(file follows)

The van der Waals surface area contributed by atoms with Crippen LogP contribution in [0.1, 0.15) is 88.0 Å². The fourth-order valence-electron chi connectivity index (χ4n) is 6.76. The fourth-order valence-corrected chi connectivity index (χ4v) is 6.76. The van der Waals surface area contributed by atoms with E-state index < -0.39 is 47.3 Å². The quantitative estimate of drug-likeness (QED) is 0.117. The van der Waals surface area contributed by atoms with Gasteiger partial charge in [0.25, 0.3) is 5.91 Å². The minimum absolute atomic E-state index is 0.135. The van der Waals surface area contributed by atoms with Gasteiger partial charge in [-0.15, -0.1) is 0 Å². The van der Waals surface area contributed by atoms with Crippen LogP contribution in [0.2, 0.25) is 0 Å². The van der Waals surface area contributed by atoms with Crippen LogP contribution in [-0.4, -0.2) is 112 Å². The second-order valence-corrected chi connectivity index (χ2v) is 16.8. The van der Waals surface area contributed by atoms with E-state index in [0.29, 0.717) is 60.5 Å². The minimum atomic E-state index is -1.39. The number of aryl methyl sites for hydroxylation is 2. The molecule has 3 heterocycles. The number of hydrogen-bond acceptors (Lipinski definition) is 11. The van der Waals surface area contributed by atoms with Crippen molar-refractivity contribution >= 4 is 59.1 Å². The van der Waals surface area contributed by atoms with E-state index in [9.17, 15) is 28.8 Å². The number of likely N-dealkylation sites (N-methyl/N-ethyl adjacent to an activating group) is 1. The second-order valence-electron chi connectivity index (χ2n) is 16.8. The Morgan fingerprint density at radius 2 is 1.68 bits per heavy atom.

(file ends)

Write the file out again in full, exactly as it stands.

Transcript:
The van der Waals surface area contributed by atoms with Crippen LogP contribution in [0.1, 0.15) is 88.0 Å². The fourth-order valence-electron chi connectivity index (χ4n) is 6.76. The fourth-order valence-corrected chi connectivity index (χ4v) is 6.76. The van der Waals surface area contributed by atoms with E-state index < -0.39 is 47.3 Å². The quantitative estimate of drug-likeness (QED) is 0.117. The van der Waals surface area contributed by atoms with Gasteiger partial charge in [0.25, 0.3) is 5.91 Å². The minimum absolute atomic E-state index is 0.135. The van der Waals surface area contributed by atoms with Gasteiger partial charge in [-0.15, -0.1) is 0 Å². The van der Waals surface area contributed by atoms with Crippen LogP contribution in [0.2, 0.25) is 0 Å². The van der Waals surface area contributed by atoms with Crippen LogP contribution in [-0.4, -0.2) is 112 Å². The second-order valence-corrected chi connectivity index (χ2v) is 16.8. The van der Waals surface area contributed by atoms with E-state index in [0.29, 0.717) is 60.5 Å². The minimum atomic E-state index is -1.39. The number of aryl methyl sites for hydroxylation is 2. The molecule has 3 heterocycles. The number of hydrogen-bond acceptors (Lipinski definition) is 11. The van der Waals surface area contributed by atoms with Crippen molar-refractivity contribution >= 4 is 59.1 Å². The van der Waals surface area contributed by atoms with E-state index in [9.17, 15) is 28.8 Å². The number of likely N-dealkylation sites (N-methyl/N-ethyl adjacent to an activating group) is 1. The second-order valence-electron chi connectivity index (χ2n) is 16.8. The Morgan fingerprint density at radius 2 is 1.68 bits per heavy atom.